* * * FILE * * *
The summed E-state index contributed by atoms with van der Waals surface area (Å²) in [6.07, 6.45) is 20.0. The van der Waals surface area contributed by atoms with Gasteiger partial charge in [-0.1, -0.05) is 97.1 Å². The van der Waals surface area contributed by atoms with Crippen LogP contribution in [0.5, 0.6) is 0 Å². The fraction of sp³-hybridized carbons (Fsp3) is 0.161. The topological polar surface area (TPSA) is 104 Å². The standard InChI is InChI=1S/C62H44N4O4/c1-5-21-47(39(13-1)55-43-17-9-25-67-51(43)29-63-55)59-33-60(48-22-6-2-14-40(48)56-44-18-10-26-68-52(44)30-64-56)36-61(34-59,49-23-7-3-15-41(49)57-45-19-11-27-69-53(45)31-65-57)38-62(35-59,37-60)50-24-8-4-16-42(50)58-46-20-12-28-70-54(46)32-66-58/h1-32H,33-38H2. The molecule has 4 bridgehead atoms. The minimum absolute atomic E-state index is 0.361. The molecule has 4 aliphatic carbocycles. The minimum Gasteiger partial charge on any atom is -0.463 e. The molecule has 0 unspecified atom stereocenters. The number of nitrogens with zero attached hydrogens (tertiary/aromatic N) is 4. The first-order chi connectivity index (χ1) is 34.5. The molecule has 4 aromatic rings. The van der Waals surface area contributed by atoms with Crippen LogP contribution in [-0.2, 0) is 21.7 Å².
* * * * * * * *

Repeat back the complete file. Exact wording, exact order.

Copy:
The summed E-state index contributed by atoms with van der Waals surface area (Å²) in [6.07, 6.45) is 20.0. The van der Waals surface area contributed by atoms with Gasteiger partial charge in [-0.1, -0.05) is 97.1 Å². The van der Waals surface area contributed by atoms with Crippen LogP contribution in [0.5, 0.6) is 0 Å². The fraction of sp³-hybridized carbons (Fsp3) is 0.161. The topological polar surface area (TPSA) is 104 Å². The standard InChI is InChI=1S/C62H44N4O4/c1-5-21-47(39(13-1)55-43-17-9-25-67-51(43)29-63-55)59-33-60(48-22-6-2-14-40(48)56-44-18-10-26-68-52(44)30-64-56)36-61(34-59,49-23-7-3-15-41(49)57-45-19-11-27-69-53(45)31-65-57)38-62(35-59,37-60)50-24-8-4-16-42(50)58-46-20-12-28-70-54(46)32-66-58/h1-32H,33-38H2. The molecule has 4 bridgehead atoms. The minimum absolute atomic E-state index is 0.361. The molecule has 4 aliphatic carbocycles. The minimum Gasteiger partial charge on any atom is -0.463 e. The molecule has 0 unspecified atom stereocenters. The number of nitrogens with zero attached hydrogens (tertiary/aromatic N) is 4. The first-order chi connectivity index (χ1) is 34.5. The molecule has 4 aromatic rings. The van der Waals surface area contributed by atoms with Crippen LogP contribution in [-0.2, 0) is 21.7 Å².